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Heat Seeker

Heat Seeker
June 2013
Plant a different kind of hibiscus, one that loves the Lowcountry swelter and can add zest to a summer salad

Does the mere thought of summer’s heat have you and your blooms wilting? Plant this unique hibiscus that thrives in hot and humid climates. This shrub-like annual is a fast and easy grower that can reach four to six feet tall in one season, giving near instant gratification to the most impatient gardener. Its bold leaves—ranging from deep burgundy and rich purple to even a coppery hue—resemble those of Japanese maples, adding elegance and texture to a formal garden or serving as a perfect backdrop for a cottage-style cutting bed.

While Hibiscus acetosella is grown mainly for its gorgeous foliage, it also offers up the bonus beauty of a velvety bloom later in the season. Both flowers and foliage are edible, delivering spectacular lemon flavor and texture to salads. This hibiscus should be treated as an annual; however, if winter is mild, it may reward the Charleston gardener by reemerging in the spring. It is easily propagated by vegetative cutting, so be sure to take fresh cuttings in the fall to carry over into the spring.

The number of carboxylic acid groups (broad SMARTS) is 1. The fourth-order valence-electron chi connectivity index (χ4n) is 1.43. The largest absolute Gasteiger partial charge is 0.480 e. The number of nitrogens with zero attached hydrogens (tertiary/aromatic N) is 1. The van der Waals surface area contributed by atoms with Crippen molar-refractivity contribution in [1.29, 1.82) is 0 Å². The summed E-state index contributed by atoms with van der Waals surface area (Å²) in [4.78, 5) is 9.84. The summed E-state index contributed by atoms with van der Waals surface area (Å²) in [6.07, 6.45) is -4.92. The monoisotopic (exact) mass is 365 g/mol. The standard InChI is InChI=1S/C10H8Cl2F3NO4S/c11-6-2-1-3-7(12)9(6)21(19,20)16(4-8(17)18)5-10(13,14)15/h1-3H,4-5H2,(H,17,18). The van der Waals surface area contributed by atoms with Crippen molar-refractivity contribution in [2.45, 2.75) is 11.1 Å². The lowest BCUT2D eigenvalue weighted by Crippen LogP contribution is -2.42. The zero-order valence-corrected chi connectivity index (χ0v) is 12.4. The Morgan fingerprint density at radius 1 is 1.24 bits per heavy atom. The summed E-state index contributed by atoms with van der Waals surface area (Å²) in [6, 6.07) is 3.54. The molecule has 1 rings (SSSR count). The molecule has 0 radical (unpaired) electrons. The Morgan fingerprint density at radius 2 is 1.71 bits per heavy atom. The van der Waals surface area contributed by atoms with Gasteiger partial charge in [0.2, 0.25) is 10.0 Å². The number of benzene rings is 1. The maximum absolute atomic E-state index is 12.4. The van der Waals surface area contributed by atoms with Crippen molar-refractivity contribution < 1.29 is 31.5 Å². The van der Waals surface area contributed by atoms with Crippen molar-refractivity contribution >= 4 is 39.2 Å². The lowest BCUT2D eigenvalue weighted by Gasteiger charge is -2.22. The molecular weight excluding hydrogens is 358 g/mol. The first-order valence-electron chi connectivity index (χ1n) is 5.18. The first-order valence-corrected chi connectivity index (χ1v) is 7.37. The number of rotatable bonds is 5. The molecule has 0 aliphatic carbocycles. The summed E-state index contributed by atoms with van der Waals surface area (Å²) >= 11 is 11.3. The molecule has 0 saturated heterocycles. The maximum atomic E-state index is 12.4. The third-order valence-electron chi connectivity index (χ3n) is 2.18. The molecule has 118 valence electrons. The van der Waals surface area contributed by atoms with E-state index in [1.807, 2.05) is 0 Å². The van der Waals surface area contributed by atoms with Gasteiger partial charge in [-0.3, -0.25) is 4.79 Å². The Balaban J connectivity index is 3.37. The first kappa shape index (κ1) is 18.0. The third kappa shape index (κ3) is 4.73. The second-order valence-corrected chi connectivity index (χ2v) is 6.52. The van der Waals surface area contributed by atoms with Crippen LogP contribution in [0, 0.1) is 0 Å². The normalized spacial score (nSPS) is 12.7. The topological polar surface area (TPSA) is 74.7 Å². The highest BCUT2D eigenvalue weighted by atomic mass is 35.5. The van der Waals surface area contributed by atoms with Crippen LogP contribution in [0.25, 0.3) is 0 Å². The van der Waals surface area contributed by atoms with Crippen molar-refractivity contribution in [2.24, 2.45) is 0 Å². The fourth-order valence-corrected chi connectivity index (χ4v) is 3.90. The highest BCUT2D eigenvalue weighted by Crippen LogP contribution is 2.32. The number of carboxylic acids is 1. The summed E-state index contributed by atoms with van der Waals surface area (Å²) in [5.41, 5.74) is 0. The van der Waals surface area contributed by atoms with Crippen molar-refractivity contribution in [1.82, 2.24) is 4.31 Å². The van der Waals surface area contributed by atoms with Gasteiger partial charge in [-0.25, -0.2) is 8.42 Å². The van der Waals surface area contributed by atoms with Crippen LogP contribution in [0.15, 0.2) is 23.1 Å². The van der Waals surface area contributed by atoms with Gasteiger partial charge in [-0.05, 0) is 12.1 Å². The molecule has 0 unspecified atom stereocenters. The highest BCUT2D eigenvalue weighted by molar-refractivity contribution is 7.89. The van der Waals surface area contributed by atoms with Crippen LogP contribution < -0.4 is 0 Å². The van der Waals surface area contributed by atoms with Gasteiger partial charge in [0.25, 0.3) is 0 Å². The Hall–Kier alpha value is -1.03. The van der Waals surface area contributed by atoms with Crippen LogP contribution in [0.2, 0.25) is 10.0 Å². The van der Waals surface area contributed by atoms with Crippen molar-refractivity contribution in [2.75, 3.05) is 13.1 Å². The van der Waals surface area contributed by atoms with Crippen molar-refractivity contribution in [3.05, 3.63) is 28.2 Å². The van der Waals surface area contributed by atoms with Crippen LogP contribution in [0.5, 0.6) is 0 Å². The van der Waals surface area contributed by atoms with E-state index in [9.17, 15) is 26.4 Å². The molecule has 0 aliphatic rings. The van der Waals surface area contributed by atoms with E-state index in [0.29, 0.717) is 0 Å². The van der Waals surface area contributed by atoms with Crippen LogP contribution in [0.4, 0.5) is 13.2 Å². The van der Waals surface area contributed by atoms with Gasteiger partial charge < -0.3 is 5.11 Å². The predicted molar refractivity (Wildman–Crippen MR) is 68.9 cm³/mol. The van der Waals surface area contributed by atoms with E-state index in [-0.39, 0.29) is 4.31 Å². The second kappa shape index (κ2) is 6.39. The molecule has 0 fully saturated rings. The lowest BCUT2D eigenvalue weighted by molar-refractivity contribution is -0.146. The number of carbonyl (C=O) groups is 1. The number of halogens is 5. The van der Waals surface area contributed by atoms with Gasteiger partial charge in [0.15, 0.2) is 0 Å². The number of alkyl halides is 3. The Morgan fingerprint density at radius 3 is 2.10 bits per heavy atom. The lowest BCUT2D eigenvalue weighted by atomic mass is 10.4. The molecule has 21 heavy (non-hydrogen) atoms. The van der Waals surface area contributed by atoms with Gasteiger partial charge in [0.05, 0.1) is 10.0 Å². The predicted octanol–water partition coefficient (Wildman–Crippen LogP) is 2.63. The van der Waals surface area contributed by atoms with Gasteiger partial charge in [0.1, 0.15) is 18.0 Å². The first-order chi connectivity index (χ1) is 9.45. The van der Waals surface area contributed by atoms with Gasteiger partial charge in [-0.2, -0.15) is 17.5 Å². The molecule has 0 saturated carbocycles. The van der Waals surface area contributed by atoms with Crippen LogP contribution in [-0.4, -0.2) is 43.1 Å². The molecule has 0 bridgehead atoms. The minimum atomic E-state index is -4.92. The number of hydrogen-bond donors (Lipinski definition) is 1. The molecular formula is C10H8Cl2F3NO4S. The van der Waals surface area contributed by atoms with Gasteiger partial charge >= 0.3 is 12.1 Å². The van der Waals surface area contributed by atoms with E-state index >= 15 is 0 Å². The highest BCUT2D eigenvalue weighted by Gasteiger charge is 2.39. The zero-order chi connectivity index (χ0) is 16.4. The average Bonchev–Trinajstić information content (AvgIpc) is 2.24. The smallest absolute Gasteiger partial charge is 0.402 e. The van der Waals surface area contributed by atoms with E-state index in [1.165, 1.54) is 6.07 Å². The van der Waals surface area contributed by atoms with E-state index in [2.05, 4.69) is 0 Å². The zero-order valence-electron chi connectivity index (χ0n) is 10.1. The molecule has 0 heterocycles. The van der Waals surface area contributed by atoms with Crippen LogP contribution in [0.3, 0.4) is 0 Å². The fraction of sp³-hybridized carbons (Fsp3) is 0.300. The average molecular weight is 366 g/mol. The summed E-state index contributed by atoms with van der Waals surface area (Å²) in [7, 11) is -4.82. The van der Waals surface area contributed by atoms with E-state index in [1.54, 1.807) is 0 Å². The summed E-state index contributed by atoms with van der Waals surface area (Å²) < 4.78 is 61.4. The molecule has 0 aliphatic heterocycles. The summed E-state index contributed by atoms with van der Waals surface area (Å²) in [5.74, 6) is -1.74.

D‘Haight Ashbury’
This recent, naturally occurring mutation of the ‘Maple Sugar’ cultivar was named for the famed San Francisco “hippie district” due to its tie-dye look. This color variation in its foliage allows it to be easily paired in the landscape or a container with showy annuals such as pentas and petunias. Its maroon-colored bloom appears in the late summer and early fall.

‘Red shield’
For a quieter palette, try this older variety—with its glossy yet textured burgundy leaves and a bloom that ranges from cream to mauve—that looks beautiful on its own.

Hardiness: Zones 8a-11
Light: Full sun to partial shade
Soil: Fertile and well-draining
Water: Twice a week; if planted in a pot, increase the water as the plant increases in size.
Maintain: Pinch back new growth when tender to increase fullness.
Fertilize: Bimonthly with balanced fertilizer